To some lenders and intermediaries, it's no coincidence that the new regulatory regime comes into force on Halloween. For them, M-Day is a real-life horror story, something to fear as they count the costs and implications for their business. At The Derbyshire, we believe regulation is no pumpkin but will benefit the consumer, and thus our industry.
Preparing for regulation has been onerous and the costs of compliance will be high but this is a fair price to pay for regaining consumer trust. High-profile scandals together with small day to day injustices have resulted in far too many people reacting to their treatment from financial institutions with the heartfelt cry: 'That's not fair!' M-Day is about stamping out unfair practices.
“Mortgages should have been regulated years ago,” says Ray Jones at Nelsons' Solicitors. “Competent advisers must welcome regulation as a way of improving the image and professional standing of our industry.”
Chris Mayor, a broker at mac4mortgages, based in Burton-upon-Trent, agrees. “The professional broker who is in the industry for the long-term will regain their position in society,” he says. “All advisers should be subject to examination of their conduct and performance to take the worry and myths out of lending. Regulation and proper accreditation will do this for those who are serious about the task they are asked to perform by their clients. There is little need to worry for those already doing this.
“Unfortunately, this has taken a long time and some have taken the opportunity to try and make money, driving costs up and derailing part of what regulation is about. These costs must eventually be passed on to the consumer.”
But ultimately, consumers will benefit from a fairer deal. No longer will they have to trawl through mountains of small print to weigh up the true costs and implications of their mortgage. The Key Facts Illustration detailing all the key details of the mortgage deal will have to be issued to the client before a commitment is made.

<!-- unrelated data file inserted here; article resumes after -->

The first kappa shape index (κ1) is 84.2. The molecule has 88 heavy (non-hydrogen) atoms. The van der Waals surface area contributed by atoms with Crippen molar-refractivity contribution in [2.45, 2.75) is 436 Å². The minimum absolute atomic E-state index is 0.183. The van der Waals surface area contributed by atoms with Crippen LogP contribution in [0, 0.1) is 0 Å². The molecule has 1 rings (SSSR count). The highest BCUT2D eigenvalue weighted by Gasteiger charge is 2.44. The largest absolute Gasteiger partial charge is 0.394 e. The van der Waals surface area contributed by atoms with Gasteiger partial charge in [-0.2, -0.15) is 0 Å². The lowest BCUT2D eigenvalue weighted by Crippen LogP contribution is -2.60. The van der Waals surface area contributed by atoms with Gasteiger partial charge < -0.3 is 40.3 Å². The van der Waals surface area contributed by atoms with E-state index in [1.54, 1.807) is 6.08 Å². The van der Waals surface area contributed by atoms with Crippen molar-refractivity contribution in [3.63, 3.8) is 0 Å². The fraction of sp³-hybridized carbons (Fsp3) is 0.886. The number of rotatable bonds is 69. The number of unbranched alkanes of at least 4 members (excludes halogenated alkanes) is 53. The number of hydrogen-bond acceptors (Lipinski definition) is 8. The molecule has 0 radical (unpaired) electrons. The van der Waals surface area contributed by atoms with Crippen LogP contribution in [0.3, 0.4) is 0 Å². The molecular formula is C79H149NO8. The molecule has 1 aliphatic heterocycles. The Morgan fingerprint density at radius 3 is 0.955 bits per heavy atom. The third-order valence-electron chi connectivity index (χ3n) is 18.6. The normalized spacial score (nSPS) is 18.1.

Borrowers will be able to make a more informed choice as the KFI breaks the costs down per pound over the mortgage period and confirms their requirements.
What's more, the risks associated with the mortgage will be pointed out – so important in today's culture. With the KFI highlighting the impact of rising interest rates and falling incomes, borrowers will be forced to face reality and enter deals with their eyes open. Gone will be the printed quotation designed for a quick sale as the KFI will enable borrowers to ensure that they benefit from affordable and suitable mortgages. They will also be aware of the maximum early repayment charge payable and the size of procuration fee that the intermediary may receive.
The KFI will become a valuable tool of the trade for intermediaries, as they will be able to compare products on a like for like basis. Accurate KFIs must be available from the sourcing systems. Lenders such as The Derbyshire will be making it as easy as possible for intermediaries to provide KFIs to their customers by making penny-accurate ones from its dedicated intermediary website: www.is.thederbyshire.co.uk Regulation is only a headache to those firms that still do not accept it is their responsibility to ensure fair treatment of customers is central to everything they do. They are blind to the opportunities for acquiring and securing customers in a fiercely competitive market. At The Derbyshire, fairness is a driver to achieving our ambitious growth plans. For us, fairness is not a campaign, it is a way of life.
The Derbyshire is the only building society with a Fairness Forum. This provides a channel for customers to have a say in the way we do business. It encourages people to ensure that The Derbyshire delivers on fairness. Our Ratewatch service means we keep an eye on competitors' rates (more than 300 in all) to ensure ours are as keen as they can be. If any of our products are not offering good customer value, we will do our best to improve them.
This is an imperfect world, but it can be a fairer place for the consumer. For The Derbyshire, mortgage regulation is no nightmare, but the first step to restoring trust and integrity in our industry.